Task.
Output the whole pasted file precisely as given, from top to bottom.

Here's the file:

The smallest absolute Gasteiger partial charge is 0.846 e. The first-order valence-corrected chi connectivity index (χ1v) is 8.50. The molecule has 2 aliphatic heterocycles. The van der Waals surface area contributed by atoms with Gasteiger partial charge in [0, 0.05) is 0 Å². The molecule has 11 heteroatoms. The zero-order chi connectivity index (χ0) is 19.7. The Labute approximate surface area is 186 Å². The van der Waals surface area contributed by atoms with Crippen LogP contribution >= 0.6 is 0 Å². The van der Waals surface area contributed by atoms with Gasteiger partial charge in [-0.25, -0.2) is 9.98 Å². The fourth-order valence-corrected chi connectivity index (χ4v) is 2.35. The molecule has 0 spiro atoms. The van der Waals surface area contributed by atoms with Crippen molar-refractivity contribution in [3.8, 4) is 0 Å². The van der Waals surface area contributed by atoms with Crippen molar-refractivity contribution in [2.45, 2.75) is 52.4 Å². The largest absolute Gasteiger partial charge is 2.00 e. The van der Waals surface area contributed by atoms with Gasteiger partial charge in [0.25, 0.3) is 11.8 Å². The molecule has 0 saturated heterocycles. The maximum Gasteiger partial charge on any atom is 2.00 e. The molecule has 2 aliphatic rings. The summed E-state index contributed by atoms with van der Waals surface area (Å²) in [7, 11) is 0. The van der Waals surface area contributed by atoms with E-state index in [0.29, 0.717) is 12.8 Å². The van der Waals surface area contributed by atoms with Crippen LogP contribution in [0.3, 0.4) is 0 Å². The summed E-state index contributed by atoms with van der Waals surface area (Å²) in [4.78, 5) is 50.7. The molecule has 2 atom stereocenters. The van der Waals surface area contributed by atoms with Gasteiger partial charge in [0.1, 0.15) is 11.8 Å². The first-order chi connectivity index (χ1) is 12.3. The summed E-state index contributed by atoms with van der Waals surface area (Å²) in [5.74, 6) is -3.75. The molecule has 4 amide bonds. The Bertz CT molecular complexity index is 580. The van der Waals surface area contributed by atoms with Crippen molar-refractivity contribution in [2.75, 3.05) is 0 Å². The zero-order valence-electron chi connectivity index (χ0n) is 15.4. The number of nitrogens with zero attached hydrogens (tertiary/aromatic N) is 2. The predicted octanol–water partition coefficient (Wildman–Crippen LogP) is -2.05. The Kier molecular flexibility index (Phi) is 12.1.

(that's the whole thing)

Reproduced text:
The smallest absolute Gasteiger partial charge is 0.846 e. The first-order valence-corrected chi connectivity index (χ1v) is 8.50. The molecule has 2 aliphatic heterocycles. The van der Waals surface area contributed by atoms with Gasteiger partial charge in [0, 0.05) is 0 Å². The molecule has 11 heteroatoms. The zero-order chi connectivity index (χ0) is 19.7. The Labute approximate surface area is 186 Å². The van der Waals surface area contributed by atoms with Crippen LogP contribution >= 0.6 is 0 Å². The van der Waals surface area contributed by atoms with Gasteiger partial charge in [-0.25, -0.2) is 9.98 Å². The fourth-order valence-corrected chi connectivity index (χ4v) is 2.35. The molecule has 0 spiro atoms. The van der Waals surface area contributed by atoms with Crippen molar-refractivity contribution in [3.8, 4) is 0 Å². The van der Waals surface area contributed by atoms with Crippen molar-refractivity contribution in [2.45, 2.75) is 52.4 Å². The largest absolute Gasteiger partial charge is 2.00 e. The van der Waals surface area contributed by atoms with Gasteiger partial charge in [0.25, 0.3) is 11.8 Å². The molecule has 0 saturated heterocycles. The maximum Gasteiger partial charge on any atom is 2.00 e. The molecule has 2 aliphatic rings. The summed E-state index contributed by atoms with van der Waals surface area (Å²) in [7, 11) is 0. The van der Waals surface area contributed by atoms with E-state index in [0.29, 0.717) is 12.8 Å². The van der Waals surface area contributed by atoms with Crippen LogP contribution in [0.3, 0.4) is 0 Å². The summed E-state index contributed by atoms with van der Waals surface area (Å²) in [4.78, 5) is 50.7. The molecule has 2 atom stereocenters. The van der Waals surface area contributed by atoms with Gasteiger partial charge in [0.1, 0.15) is 11.8 Å². The first-order chi connectivity index (χ1) is 12.3. The summed E-state index contributed by atoms with van der Waals surface area (Å²) in [5.74, 6) is -3.75. The molecule has 4 amide bonds. The Bertz CT molecular complexity index is 580. The van der Waals surface area contributed by atoms with Crippen molar-refractivity contribution in [2.75, 3.05) is 0 Å². The zero-order valence-electron chi connectivity index (χ0n) is 15.4. The number of nitrogens with zero attached hydrogens (tertiary/aromatic N) is 2. The predicted octanol–water partition coefficient (Wildman–Crippen LogP) is -2.05. The Kier molecular flexibility index (Phi) is 12.1.